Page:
A remarkable racer and a remarkable man, the boy from County Antrim became a legend in his own lifetime
Motorcycle road racing – one the most dangerous sports in the world – has its heartland in Northern Ireland. Riders and machines compete on closed public road circuits, such as at the North West 200 in Portrush, Dundrod’s Ulster Grand Prix, the Mid-Antrim circuit outside Ballymena, and the Tandragee 100 in Co Armagh.
Born in Armoy, County Antrim, Joey Dunlop’s first race was in 1969, and in 1971 he made his road-racing debut at the Tandragee 100 on a Suzuki. The first of countless wins came in 1975 at the Temple 100 on a Yamaha.
Despite the frequency of injury or even death for competitors, supporters clung to the belief that Joey Dunlop was invincible. Sadly, this myth was shattered during a race meeting in Tallinn, Estonia on July 3, 2000. For some of the 50,000 gathered at his funeral, the fact that Dunlop had died doing what he did and loved best – riding his motorbike – provided some consolation.
An incredible 26 Tourist Trophy victories on the Isle of Man, 13 chequered flags at the North West, and five successive Formula One world titles from 1982 to 1986, were testament to the abilities of the unassuming man with nerves of steel. He remains one of Ireland’s best-loved sporting superstars.
Dunlop joined forces with Honda in 1982. Their trust in his talent was well placed. However, while the sport considered him a star, he was very uncomfortable with fame. Renowned for giving single syllable answers to those he did not know well, Dunlop preferred to let his bike do the talking. He once recalled the dilemma he faced on the verge of winning his first big race: ‘When I realised I was going to win, I considered coming second. I didn’t know how to open a bottle of champagne.’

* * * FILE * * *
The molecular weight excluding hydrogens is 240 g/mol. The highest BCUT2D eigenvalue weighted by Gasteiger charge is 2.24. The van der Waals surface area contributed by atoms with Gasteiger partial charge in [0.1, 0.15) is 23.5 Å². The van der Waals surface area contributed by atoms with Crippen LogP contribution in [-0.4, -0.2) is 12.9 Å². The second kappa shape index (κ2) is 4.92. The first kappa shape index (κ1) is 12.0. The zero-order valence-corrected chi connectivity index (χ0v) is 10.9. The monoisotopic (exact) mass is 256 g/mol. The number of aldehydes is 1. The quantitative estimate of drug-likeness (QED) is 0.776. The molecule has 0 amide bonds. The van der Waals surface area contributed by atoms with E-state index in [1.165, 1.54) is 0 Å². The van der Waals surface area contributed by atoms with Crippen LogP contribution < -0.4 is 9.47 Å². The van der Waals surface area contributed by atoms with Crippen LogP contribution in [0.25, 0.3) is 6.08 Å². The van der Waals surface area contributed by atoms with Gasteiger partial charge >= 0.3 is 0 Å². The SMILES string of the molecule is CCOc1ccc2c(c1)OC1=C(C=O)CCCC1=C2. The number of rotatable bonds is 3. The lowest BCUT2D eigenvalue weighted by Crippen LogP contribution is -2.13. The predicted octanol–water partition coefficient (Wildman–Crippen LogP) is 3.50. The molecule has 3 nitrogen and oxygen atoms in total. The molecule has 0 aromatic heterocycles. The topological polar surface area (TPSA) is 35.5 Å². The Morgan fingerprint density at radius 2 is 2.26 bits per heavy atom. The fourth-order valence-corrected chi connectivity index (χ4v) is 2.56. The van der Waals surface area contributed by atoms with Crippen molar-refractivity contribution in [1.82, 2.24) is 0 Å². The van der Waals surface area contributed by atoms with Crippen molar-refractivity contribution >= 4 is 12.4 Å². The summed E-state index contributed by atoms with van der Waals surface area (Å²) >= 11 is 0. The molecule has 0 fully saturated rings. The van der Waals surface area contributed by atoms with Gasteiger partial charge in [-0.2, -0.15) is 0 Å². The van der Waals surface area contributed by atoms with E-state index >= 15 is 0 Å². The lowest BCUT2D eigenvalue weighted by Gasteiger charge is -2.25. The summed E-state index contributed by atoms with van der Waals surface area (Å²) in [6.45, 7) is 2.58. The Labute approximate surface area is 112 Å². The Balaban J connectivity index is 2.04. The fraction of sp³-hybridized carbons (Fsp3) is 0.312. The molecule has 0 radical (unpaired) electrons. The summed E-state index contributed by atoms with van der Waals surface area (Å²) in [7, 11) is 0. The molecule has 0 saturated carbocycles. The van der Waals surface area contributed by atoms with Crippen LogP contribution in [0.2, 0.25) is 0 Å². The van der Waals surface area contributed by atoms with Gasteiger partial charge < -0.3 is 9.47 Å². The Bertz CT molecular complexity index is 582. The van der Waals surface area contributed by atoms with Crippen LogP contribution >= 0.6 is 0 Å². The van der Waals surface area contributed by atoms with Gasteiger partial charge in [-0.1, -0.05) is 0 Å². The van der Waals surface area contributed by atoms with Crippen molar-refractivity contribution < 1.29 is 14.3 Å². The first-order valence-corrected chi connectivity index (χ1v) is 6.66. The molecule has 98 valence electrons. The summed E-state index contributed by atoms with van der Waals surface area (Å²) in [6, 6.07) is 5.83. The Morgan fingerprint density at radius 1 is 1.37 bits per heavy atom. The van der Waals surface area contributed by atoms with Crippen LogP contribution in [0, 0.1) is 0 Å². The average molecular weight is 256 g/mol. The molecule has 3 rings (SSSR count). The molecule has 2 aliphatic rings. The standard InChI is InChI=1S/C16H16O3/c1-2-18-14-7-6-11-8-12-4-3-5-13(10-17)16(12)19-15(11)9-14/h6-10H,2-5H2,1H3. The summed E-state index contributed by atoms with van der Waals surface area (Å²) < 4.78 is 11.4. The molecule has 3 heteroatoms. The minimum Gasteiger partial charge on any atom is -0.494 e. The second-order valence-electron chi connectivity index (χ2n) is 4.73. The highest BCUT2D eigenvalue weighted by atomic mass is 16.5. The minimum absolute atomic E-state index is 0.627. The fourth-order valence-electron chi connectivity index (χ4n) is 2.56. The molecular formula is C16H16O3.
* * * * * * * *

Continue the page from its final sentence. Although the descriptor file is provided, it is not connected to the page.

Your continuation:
Given the success that followed, Dunlop became used to the sound of corks popping. Having overtaken Mike Hailwood’s record of 14 TT wins in 1992, Dunlop’s final tally of 26 was completed with a hat trick in 2000, just weeks before his fatal crash in Estonia.
But Joey Dunlop is not just remembered for his performances on two wheels. Away from the limelight, he would often pack his van with medical and food supplies, and take them to needy hospitals and orphanages in Eastern Europe. He travelled alone to maximise the space. Dunlop received the MBE in 1986, and the OBE in 1995, for his services to sport and in recognition of his humanitarian and charity work.